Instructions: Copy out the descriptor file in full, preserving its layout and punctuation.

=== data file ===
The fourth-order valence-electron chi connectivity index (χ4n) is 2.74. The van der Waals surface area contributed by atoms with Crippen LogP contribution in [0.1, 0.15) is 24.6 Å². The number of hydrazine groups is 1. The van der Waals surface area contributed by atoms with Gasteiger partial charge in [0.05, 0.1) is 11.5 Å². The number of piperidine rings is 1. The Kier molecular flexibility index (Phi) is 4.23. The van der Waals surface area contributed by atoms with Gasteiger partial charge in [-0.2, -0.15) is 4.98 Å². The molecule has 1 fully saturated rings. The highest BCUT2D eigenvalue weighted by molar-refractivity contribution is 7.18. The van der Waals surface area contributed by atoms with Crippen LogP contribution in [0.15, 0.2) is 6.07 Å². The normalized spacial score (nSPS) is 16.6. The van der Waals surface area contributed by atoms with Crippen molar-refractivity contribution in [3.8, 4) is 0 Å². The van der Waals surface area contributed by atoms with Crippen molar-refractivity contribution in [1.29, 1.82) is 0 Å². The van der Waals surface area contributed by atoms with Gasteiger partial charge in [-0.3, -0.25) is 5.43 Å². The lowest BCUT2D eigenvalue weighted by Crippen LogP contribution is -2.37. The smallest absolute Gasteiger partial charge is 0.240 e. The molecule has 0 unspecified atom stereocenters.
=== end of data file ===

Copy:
The fourth-order valence-electron chi connectivity index (χ4n) is 2.74. The van der Waals surface area contributed by atoms with Crippen LogP contribution in [0.1, 0.15) is 24.6 Å². The number of hydrazine groups is 1. The van der Waals surface area contributed by atoms with Gasteiger partial charge in [0.05, 0.1) is 11.5 Å². The number of piperidine rings is 1. The Kier molecular flexibility index (Phi) is 4.23. The van der Waals surface area contributed by atoms with Gasteiger partial charge in [-0.2, -0.15) is 4.98 Å². The molecule has 1 fully saturated rings. The highest BCUT2D eigenvalue weighted by molar-refractivity contribution is 7.18. The van der Waals surface area contributed by atoms with Crippen LogP contribution in [0.15, 0.2) is 6.07 Å². The normalized spacial score (nSPS) is 16.6. The van der Waals surface area contributed by atoms with Crippen molar-refractivity contribution in [3.8, 4) is 0 Å². The van der Waals surface area contributed by atoms with Crippen molar-refractivity contribution in [1.29, 1.82) is 0 Å². The van der Waals surface area contributed by atoms with Gasteiger partial charge in [-0.3, -0.25) is 5.43 Å². The lowest BCUT2D eigenvalue weighted by Crippen LogP contribution is -2.37. The smallest absolute Gasteiger partial charge is 0.240 e. The molecule has 0 unspecified atom stereocenters.